However, the 2020 Edelman Trust Barometer reveals that government is seen as the “least competent and least trustworthy” of the four societal institutions measured.
As trust in government continues to erode, more and more leaders of purpose-driven companies are taking a public stand around issues that impact us as a society. And they have discovered that it doesn’t hurt their business. In fact, it is good for business. Research reported in the Harvard Business Review found that purpose-driven organizations “exhibit superior accounting and stock market performance.”
You don’t have to choose between profits and social good.
Marc Benioff, Salesforce CEO, wrote in the New York Times (Oct 2019) that business leaders can “no longer wash our hands of our responsibility for what people do with our products. Yes, profits are important, but so is society. And if our quest for greater profits leaves our world worse off than before, all we will have taught our children is the power of greed.”
More recently, at Davos 2020, he stated, “Stakeholder capitalism, or the idea that companies have a greater purpose besides just providing returns for shareholders, has hit a tipping point.” Benioff concludes that “suggesting that companies must choose between doing well and doing good is a false choice. Successful businesses can and must do both.”
Indeed, Benioff is describing a growing phenomenon.
In 2017, in response to the Trump administration’s move to sell millions of acres of national park land for uranium and coal mining, Patagonia changed the landing page of their website to this bold statement. And they immediately filed a suit to block Trump’s proclamation in Washington federal court. Despite Trump’s predictable vicious retaliatory attacks, they pressed forward. October, 2019, a federal judge turned down an attempt by the Trump administration to dismiss the legal challenge. Today the battle continues and they’re not backing down.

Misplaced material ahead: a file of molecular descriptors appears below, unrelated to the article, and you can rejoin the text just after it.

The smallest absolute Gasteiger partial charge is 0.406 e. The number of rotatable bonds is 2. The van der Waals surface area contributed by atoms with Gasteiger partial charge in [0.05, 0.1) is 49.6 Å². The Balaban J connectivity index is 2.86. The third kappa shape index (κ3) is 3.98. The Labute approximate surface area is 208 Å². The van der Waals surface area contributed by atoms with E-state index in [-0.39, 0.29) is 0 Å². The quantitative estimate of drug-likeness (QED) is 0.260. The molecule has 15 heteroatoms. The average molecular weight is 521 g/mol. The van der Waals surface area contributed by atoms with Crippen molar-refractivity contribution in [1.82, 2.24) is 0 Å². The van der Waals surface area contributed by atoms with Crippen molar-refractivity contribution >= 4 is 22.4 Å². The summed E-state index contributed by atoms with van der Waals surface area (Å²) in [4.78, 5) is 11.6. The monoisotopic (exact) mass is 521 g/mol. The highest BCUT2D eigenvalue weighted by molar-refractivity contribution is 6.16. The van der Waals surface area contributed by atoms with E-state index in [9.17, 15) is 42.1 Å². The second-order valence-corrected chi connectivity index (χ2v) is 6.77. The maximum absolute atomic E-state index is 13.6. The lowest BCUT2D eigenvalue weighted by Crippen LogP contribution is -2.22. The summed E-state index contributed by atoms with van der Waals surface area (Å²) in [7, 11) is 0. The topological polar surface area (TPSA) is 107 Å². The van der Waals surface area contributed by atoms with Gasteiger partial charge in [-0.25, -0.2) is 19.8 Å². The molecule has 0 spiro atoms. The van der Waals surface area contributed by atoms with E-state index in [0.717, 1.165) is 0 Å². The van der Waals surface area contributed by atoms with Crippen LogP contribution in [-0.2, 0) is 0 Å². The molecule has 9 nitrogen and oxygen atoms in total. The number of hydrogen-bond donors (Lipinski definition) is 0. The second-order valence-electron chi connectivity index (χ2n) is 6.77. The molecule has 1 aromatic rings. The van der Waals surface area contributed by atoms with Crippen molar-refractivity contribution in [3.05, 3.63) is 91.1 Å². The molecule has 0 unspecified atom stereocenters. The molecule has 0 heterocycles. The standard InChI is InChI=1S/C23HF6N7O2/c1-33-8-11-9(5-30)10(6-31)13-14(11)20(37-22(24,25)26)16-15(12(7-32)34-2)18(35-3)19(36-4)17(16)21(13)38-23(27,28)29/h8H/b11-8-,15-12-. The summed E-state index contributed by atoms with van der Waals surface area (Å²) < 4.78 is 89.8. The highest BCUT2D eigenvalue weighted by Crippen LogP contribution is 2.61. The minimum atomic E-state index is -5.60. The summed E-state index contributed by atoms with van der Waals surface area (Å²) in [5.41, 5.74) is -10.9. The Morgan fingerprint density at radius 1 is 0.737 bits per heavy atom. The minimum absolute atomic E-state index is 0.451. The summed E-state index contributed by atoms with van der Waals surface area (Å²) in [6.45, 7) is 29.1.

Why did Patagonia take this stand? It comes from being true to their mission to “build the best product, cause no unnecessary harm, and use business to inspire and implement solutions to the environmental crisis.” As founder Yvon Chouinard explained on a CNN interview, “We’re losing this planet, and we have an evil government… and I’m not going to stand back and just let evil win.”
Patagonia is an inspiring example of a company that is both profitable and purpose-driven. In 2014 they were featured in a Fast Company article “How Patagonia’s New CEO Is Increasing Profits While Trying To Save The World.” Since the time Rose Marcario had joined Patagonia as CFO in 2008, Patagonia had doubled its scale of operations and tripled its profits. At the time she became CEO in 2014, they had about $600 million in revenues.
What makes a company purpose-driven?
Taking a stand is one aspect of being a purpose-driven company. To be truly purpose-driven, people must know what the values are, know what behaviors demonstrate the values, and must live them on a daily basis.
It doesn’t matter what size your company is – whether it’s a huge corporation or a small fire department. Purpose-driven companies live their values in all ways great and small, internally and publicly.
Starbucks, Southwest and Zappos are all highly profitable purpose-driven companies. Their values are prominently displayed on their website. More importantly, they hire for their values, communicate their values in everyday conversations, and use them to make decisions.
Furthermore, values are woven into the fabric of how work gets done. For example, Berrett-Koehler Publishers says, “We reject hierarchical relationships based on compulsion and force, and we seek to abolish class systems on every level.” This value is reflected in their salary structure where each level earns no more than 10% above the next – including the president and CEO! On his own time, Berrett-Koehler Publishers founder and senior editor Steve Piersanti recently took a public stand by penning an article about the ineffectiveness of Trump’s economic policies.
This impressive short video was created by the Bend Oregon Fire Department to show why their values are important and how they are lived. It is used to build relations with their community and is used internally for training new fire fighters, supporting rookies and reminding themselves about what is important.
What does this mean for leadership?
It is impossible to become a high performance organization – to sustain over the long-term high levels of profitability, employee satisfaction, and contribution to society – without also being purpose-driven.
Leaders build these organizations by creating conditions where:
1. Employees are clear about the values and what behavior demonstrates them.
2. Leaders model the values.
3. Values are used to guide how you make important decisions.
4. Goals are about more than profitability.
5. Concern is for the benefit of all stakeholders – employees, customers, shareholders, society.
These organizations require authenticity from their leaders. Being a purpose-driven leader means knowing when you need to speak your truth… and having the courage to take a stand for the greater good during times of moral crisis.